Interesting things I've bookmarked (old posts, page 65)

A Course in Machine Learning

Machine learning is the study of algorithms that learn from data and experience. It is applied in a vast variety of application areas, from medicine to advertising, from military to pedestrian. Any area in which you need to make sense of data is a potential consumer of machine learning.

CIML is a set of introductory materials that covers most major aspects of modern machine learning (supervised learning, unsupervised learning, large margin methods, probabilistic modeling, learning theory, etc.). It's focus is on broad applications with a rigorous backbone. A subset can be used for an undergraduate course; a graduate course could probably cover the entire material and then some.

The Secrets of D.B. Cooper, Part Three - Criminal Profile

For whatever reason, hundreds of people are convinced they know who D.B. Cooper was—or themselves admitted to being the most recognized hijacker in the world. Maybe it’s the extraordinary circumstantial evidence. Maybe it’s the desperate need for an answer. Maybe it’s a secret wish to make a difference in the world. But sometimes, no matter how hard we wish, no matter how hard we believe, we just can’t make something true. Today, the FBI has DNA from Cooper’s J.C. Penney clip-on tie that he left on the jet and partial fingerprints from the cocktail glasses he drank from while in flight. They can now quickly confirm or eliminate suspects.

The Secrets of D.B. Cooper, Part One - Notorious Flight 305

Would you jump into a mountain forest for $1,052,000? In the dark? In the rain? In November?

In 1971, one man did. Unfortunately, the cash was stolen and the aircraft was hijacked Boeing 727 with fighter jets and FBI agents in a helicopter following it.

Was he an experienced skydiver or an ordinary criminal attempting an extraordinary theft? Did he survive and escape, or perish in a forest in Washington State? Decades later, no one knows for sure.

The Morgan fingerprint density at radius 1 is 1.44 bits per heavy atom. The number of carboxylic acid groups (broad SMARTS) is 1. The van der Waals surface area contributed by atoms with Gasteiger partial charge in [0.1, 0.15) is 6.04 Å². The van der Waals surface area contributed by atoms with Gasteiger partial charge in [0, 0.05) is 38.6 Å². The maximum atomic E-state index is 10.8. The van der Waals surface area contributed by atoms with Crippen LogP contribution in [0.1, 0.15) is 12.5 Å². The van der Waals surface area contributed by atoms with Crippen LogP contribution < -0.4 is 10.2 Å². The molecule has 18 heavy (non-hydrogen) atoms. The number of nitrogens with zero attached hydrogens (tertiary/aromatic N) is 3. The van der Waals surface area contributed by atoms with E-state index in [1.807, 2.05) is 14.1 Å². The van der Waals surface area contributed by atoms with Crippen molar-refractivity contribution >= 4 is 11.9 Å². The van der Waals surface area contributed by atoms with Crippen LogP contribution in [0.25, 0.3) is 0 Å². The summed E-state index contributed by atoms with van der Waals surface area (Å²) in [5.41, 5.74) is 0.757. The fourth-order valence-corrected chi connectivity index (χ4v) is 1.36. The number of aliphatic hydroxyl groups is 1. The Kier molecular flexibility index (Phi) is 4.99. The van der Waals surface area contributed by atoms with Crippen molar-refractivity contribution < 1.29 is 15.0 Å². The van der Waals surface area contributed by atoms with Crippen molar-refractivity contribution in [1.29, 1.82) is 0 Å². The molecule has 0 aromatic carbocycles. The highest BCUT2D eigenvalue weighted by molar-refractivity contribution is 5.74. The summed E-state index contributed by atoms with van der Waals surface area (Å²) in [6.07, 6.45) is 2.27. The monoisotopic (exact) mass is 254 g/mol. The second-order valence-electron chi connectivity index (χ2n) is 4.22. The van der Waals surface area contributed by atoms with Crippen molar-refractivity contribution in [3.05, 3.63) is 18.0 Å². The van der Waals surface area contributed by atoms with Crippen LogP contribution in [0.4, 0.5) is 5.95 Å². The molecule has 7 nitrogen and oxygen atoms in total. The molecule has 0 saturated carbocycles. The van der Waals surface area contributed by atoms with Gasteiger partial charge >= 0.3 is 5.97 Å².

Mental Models I Find Repeatedly Useful

A mental model is just a concept you can use to help try to explain things (e.g. Hanlon’s Razor?—?“never attribute to malice that which is adequately explained by carelessness.”). There are tens of thousands of mental models, and every discipline has their own set that you can learn through coursework, mentorship, or first-hand experience.

There is a much smaller set of concepts, however, that come up repeatedly in day-to-day decision making, problem solving, and truth seeking. As Munger says, “80 or 90 important models will carry about 90% of the freight in making you a worldly?wise person.”

Mental Models I Find Repeatedly Useful

Project Bloks: Making code physical for kids

Kids are inherently playful and social. They naturally play and learn by using their hands, building stuff and doing things together. Making code physical - known as tangible programming - offers a unique way to combine the way children innately play and learn with computational thinking.

Project Bloks is preceded and shaped by a long history of educational theory and research in the area of hands-on learning. From Friedrich Froebel, Maria Montessori and Jean Piaget’s pioneering work in the area of learning by experience, exploration and manipulation, to the research started in the 1970s by Seymour Papert and Radia Perlman with LOGO and TORTIS. This exploration has continued to grow and includes a wide range of research and platforms.

However, designing kits for tangible programming is challenging—requiring the resources and time to develop both the software and the hardware. Our goal is to remove those barriers. By creating an open platform, Project Bloks will allow designers, developers and researchers to focus on innovating, experimenting and creating new ways to help kids develop computational thinking. Our vision is that, one day, the Project Bloks platform becomes for tangible programming what Blockly is for on-screen programming.

Project Bloks: Making code physical for kids

The Cluetrain Manifesto

Just as traditional media conditioned the audience to be passive consumers — first of commercial messages, then of products — the traditional organization conditioned employees to be obedient executors of bureaucratically disseminated work orders. Both are forms of broadcast: the few dictating the behavior of the many. The broadcast mentality isn't dead by any means. It's just become suicidal.

In contrast, the Internet invites participation. It is genuinely empowering, well beyond the cliché that word has become. And corporate intranets invite participation in the same way. There are strong reciprocal parallels between the open-ended curiosity of the new marketplace and the knowledge requirements of the new organization. The market-oriented Internet and workforce-focused intranet each relies on the other in fundamental and highly complementary ways. Without strong market objectives and connections, there is no viable focus for a company's Internet presence; without a strong intranet, market objectives and connections remain wishful thinking.

The Cluetrain Manifesto